April 5, 2011
Smart: The New Tough
This time, I was smart.
In each of my other 10 Umstead 100 finishes, I've had to be a lot tougher than this time because I haven't ever been as close to being as smart as I was this time.
Bob Ring and I basically did 4 minutes run/2 minutes walk for the first five of the 12.5-mile loops. Yeah. FIVE of them. That's the first 62.5 miles. Patience is good, especially when you've been there/done that/own the sweet, embroidered-with-your-name 1,000-Mile Club hat (!!!), you aren't too bothered what time you run and your main goal is to finish without suffering like a dawg. So we did the first FIVE laps in 3:00 each. There was a fair amount of messing-around time in there -- clothes change here, yak session there -- but, again, we had more or less turned this Umstead into a Three Days at the Fair learning lab from the get-go, so messing-around time worked. Lap 6 was slower because Ring sprung a slow leak that eventually resulted in a general blow-out to his right ITB. I hung with him through half of Loop 6, then bolted when he said he was gonna re-assess and that he didn't want to be my anchor. (He dropped at the end of this loop).
About two minutes after he cut me loose, this really cool thing happened. Along comes my boy Bill Burns, on his final lap, with a pacer and really down in the dumps after having gone for a sub-18 and having blown to bits. Burns says, "Kevin, this is Bill Gentry. He'll be good for a few laughs. Gentry, I can't talk, so you'll have to cover for both of us." Me? Talk? Hahahahah! Stealing a line from frequent training partner and ref buddy Mike Carpenter, I tell Kevin, "Oh, dude, are you in luck. My guys at home say I'm better than AM talk radio once I get going."
So back to life I come and BAM, before I know it, Burnsie is running faster than I can keep up with. Hah! We ran a lot of what Ring and I call The Back Nine (everything after the No. 2 fully manned and stocked Aid Station), including running almost the entire final 2 miles to his finish!!! Complete awesomeness! 19:15 or something. Of course I'm thinking, "Holy sheep-dip, it's gonna be hard to explain having done this if I blow a gasket but, what the hell, why else am I on Planet Earth if not for times like these, right?"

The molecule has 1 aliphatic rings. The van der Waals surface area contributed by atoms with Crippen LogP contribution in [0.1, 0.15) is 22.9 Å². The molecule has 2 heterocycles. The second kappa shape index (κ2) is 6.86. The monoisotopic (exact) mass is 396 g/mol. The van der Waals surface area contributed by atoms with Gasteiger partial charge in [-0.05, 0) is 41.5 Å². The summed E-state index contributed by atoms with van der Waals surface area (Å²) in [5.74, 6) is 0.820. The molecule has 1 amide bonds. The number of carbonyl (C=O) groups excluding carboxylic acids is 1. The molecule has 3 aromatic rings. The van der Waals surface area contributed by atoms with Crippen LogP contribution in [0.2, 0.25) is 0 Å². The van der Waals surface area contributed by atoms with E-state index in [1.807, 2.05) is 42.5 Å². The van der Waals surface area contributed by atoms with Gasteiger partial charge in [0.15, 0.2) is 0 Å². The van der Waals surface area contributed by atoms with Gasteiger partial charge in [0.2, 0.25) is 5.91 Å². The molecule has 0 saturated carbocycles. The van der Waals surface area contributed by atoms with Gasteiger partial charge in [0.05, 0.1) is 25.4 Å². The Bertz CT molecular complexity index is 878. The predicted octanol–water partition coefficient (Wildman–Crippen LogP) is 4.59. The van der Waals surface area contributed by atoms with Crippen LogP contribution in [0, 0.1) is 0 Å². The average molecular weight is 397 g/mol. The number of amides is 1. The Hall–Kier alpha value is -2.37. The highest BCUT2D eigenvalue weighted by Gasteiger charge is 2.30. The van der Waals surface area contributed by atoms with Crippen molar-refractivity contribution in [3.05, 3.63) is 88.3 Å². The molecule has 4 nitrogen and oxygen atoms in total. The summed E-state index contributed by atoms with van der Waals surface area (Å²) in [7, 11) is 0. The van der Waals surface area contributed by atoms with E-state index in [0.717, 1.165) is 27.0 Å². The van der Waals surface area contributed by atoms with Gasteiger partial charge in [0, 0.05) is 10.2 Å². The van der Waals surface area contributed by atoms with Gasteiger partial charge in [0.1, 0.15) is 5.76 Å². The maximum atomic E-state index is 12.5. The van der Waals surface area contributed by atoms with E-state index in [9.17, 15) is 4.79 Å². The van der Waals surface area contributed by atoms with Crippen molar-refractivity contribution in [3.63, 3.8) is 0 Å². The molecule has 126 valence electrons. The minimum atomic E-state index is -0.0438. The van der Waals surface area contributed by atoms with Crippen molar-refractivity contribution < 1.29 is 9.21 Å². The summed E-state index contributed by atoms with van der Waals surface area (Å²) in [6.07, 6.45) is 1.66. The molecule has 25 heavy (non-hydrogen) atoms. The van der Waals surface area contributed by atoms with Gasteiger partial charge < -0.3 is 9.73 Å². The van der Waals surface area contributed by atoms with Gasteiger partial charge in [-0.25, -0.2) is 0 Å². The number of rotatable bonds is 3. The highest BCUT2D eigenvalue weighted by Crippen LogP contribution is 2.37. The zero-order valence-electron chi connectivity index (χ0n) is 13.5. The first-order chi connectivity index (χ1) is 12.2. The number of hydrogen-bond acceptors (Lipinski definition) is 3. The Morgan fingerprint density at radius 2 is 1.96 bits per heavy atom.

Well, Lap 7, I kinda did turn crater into a verb a little. Exhibit A: I freakin' fell asleep while stopping to pee ... standing UP, I fell asleep. OK. Time for a nap. After a 30-min. siesta at Aid Station 2 on Lap 7, I'm ready. It's 35F and I'm shivering so badly when I get going again that I have to start running after 200 yards of hiking cuz I have a little freak-out moment when I dump the hot chocolate I'm trying to drink all over myself, but it's OK. It didn't burn (much), and I realized it in time to suck some of it off the front of the blue zip-up fleece. Hey, L.L. Bean makes good stuff. You probably couldn't suck dumped hot chocolate off some cut-rate fleece, ya know? Anyway, a few minutes go by, I get back up to shuffle speed and it's all good again.
Kick out the rest of Lap 7 right at the 24-hour mark, so that means that I have done 87.5 miles in a comfy 24 hours (with a :30 nap and probably 5 other 10- to 15-minute stops, so I'm pretty MAJORLY psyched about Three Days at the Fair now!!!) ... especially if I can push this final Lap 8. Grab the iPod, snag some chicken broth, down a hot chocolate (heckuva lot easier to hit the mouth while sitting in a chair and not shivering), wait for the sun to come up enough that I don't need the hand-held flashlight, hit ... the ... gas.
Now it's ON, baby! Both earbuds in, sound turned up high, time to crank the run-3-songs, walk-1-song routine. (Hey, I runwalk on every run, so I like variety.) Do this for the first 3 miles -- with a quick stop to yak with Pete Lefferts who goes on to record his record-tying 13th Umstead 100 finish (Pete, you're one of my faves!) -- and then I manage to find another gear. Now it's 3 songs run, 1 walk and even a bit of 100-steps-run, 100-steps-walk on the uphills, too. No that-long hills at Umstead, but after 90-couple miles, it's all relative, right?
Outcome: I split Lap 8 in 2:50, easily my fastest of the day. And that includes a 3-minute break right at the end to blab with my friend Brenda from Virginia Beach who had been pacing earlier and has come back out to cheer the weary. Hey, more important to hear about her training and how excited she is about being in the Badwater 135 field than it is to push the final half-mile and still miss cracking 27 hours.
Aftermath: I crushed a huge omelet right away, then Ring came by from the hotel to scoop me up and home we came. Monday: Very little muscle soreness. No more than after a typical Sunday long run. Tuesday: none. at. all.
So, Umstead No. 11 Finish, I was smart. Stuff happened. I fixed it. Fun was had. Stories were told. Friends were seen. Hugs were exchanged. New friends were made. I finished in one piece, and I finished laughing.
Smart. My new tough.